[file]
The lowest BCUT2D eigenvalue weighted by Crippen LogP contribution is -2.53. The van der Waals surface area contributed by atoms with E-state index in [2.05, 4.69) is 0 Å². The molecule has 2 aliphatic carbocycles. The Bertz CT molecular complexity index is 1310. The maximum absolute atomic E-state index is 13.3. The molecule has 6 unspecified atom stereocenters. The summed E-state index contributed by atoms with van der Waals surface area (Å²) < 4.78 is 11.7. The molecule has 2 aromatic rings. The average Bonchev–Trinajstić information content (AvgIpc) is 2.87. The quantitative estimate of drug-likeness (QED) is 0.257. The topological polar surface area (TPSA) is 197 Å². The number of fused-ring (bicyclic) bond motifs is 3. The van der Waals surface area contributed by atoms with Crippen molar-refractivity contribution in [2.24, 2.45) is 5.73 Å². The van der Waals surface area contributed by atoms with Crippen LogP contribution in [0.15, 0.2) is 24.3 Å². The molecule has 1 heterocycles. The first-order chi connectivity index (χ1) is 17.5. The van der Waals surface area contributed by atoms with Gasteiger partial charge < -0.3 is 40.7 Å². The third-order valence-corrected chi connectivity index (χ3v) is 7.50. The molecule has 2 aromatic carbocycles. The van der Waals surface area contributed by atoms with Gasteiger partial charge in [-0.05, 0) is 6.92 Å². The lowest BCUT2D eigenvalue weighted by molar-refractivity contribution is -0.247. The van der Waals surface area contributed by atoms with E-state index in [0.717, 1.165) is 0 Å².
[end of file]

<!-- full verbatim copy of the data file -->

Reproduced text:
The lowest BCUT2D eigenvalue weighted by Crippen LogP contribution is -2.53. The van der Waals surface area contributed by atoms with E-state index in [2.05, 4.69) is 0 Å². The molecule has 2 aliphatic carbocycles. The Bertz CT molecular complexity index is 1310. The maximum absolute atomic E-state index is 13.3. The molecule has 6 unspecified atom stereocenters. The summed E-state index contributed by atoms with van der Waals surface area (Å²) < 4.78 is 11.7. The molecule has 2 aromatic rings. The average Bonchev–Trinajstić information content (AvgIpc) is 2.87. The quantitative estimate of drug-likeness (QED) is 0.257. The topological polar surface area (TPSA) is 197 Å². The number of fused-ring (bicyclic) bond motifs is 3. The van der Waals surface area contributed by atoms with Crippen molar-refractivity contribution in [2.24, 2.45) is 5.73 Å². The van der Waals surface area contributed by atoms with Crippen LogP contribution in [0.15, 0.2) is 24.3 Å². The molecule has 1 heterocycles. The first-order chi connectivity index (χ1) is 17.5. The van der Waals surface area contributed by atoms with Gasteiger partial charge < -0.3 is 40.7 Å². The third-order valence-corrected chi connectivity index (χ3v) is 7.50. The molecule has 2 aromatic carbocycles. The van der Waals surface area contributed by atoms with Gasteiger partial charge in [-0.05, 0) is 6.92 Å². The lowest BCUT2D eigenvalue weighted by molar-refractivity contribution is -0.247. The van der Waals surface area contributed by atoms with E-state index in [0.717, 1.165) is 0 Å².